Article 1F(a) of the 1951 Refugee Convention provides that:

The provisions of this Convention shall not apply to any person with respect to whom there  are serious reasons for considering that:

(a)  He has committed a crime against peace, a war crime, or a crime against humanity, as defined in the international instruments drawn up to make provision in respect of such crimes;

The issue that Ezokola addressed is how broad Article 1F(a) is.  It if it interpreted too narrowly, then Canada risks creating safe havens for perpetrators of international crimes.  If it is read too broadly, then the humanitarian aims of the 1951 Refugee Convention would be imperilled.

Continue reading “Complicity in Article 1FA Cases”

Refugee Claimants and Fake Documents

A challenge that arises in many refugee claims where a claimant has used fraudulent documents to travel to Canada is the balancing of the need to determine a claimant’s identity with jurisprudence that cautions against drawing negative credibility findings from the use of false documents where refugee claimants have little choice but to to use false documents to leave their country.

In Gulamsakhi v Canada (Minister of Citizenship and Immigration), 2015 FC 105, for example, the Federal Court stated that:

… this Court has repeatedly cautioned against drawing negative conclusions based on the use of smugglers and forged documents to escape violence and persecution. Travelling on false documents or destroying travel documents is of very limited value as a determination of the claimant’s credibility. This is partly because it is not uncommon for a person fleeing persecution to follow the instructions of the person(s) organizing their escape.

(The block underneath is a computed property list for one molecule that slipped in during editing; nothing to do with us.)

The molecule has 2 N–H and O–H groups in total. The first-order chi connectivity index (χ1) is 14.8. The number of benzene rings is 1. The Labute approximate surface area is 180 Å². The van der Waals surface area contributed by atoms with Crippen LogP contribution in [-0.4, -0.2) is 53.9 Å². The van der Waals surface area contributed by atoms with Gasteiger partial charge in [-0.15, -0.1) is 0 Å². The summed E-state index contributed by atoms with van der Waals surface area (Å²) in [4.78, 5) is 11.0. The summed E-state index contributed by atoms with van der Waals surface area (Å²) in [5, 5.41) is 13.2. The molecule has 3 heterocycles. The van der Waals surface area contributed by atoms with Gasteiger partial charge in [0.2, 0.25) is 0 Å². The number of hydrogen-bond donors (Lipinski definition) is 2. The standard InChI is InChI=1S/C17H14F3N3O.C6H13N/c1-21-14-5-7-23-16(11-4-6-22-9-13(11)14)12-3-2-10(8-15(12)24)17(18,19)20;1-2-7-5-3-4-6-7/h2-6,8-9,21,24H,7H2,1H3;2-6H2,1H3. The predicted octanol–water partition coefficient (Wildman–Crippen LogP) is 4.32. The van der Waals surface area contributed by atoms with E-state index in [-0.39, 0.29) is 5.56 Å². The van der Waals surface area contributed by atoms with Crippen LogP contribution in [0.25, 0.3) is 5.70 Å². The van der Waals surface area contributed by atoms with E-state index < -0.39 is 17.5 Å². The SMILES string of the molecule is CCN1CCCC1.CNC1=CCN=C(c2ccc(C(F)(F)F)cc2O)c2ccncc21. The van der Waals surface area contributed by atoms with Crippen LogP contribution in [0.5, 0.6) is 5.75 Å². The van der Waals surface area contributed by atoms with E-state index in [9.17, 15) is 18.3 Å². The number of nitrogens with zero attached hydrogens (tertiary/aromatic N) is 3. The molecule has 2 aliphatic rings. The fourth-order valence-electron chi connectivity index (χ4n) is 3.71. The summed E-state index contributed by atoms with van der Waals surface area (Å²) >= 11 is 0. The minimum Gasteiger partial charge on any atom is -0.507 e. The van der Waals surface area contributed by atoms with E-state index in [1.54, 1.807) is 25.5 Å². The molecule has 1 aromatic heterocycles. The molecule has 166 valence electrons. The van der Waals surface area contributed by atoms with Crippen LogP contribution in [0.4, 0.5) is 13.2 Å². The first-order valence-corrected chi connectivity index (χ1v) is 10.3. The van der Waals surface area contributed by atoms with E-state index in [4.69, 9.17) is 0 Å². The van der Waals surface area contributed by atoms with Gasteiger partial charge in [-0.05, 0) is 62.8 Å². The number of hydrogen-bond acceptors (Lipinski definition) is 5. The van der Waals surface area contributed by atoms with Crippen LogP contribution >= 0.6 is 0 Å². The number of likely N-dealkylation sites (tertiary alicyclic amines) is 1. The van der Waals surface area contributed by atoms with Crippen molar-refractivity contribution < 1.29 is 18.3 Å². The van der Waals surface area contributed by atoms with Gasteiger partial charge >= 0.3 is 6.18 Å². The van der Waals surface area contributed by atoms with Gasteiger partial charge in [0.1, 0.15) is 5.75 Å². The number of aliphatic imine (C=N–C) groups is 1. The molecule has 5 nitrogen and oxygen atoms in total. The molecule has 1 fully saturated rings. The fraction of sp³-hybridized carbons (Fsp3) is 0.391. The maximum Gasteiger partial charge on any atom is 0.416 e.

Another, and perhaps the most frequently cited case on this principle, is Rasheed v. Canada (Minister of Citizenship and Immigration), 2004 FC 587, where the Federal Court stated that:

Where a claimant travels on false documents, destroys travel documents or lies about them upon arrival following an agent’s instructions, it has been held to be peripheral and of very limited value as a determination of general credibility. First, it is not uncommon for those who are fleeing from persecution not to have regular travel documents and, as a result of their fears and vulnerability, simply to act in accordance with the instructions of the agent who organized their escape. Second, whether a person has told the truth about his or her travel documents has little direct bearing on whether the person is indeed a refugee.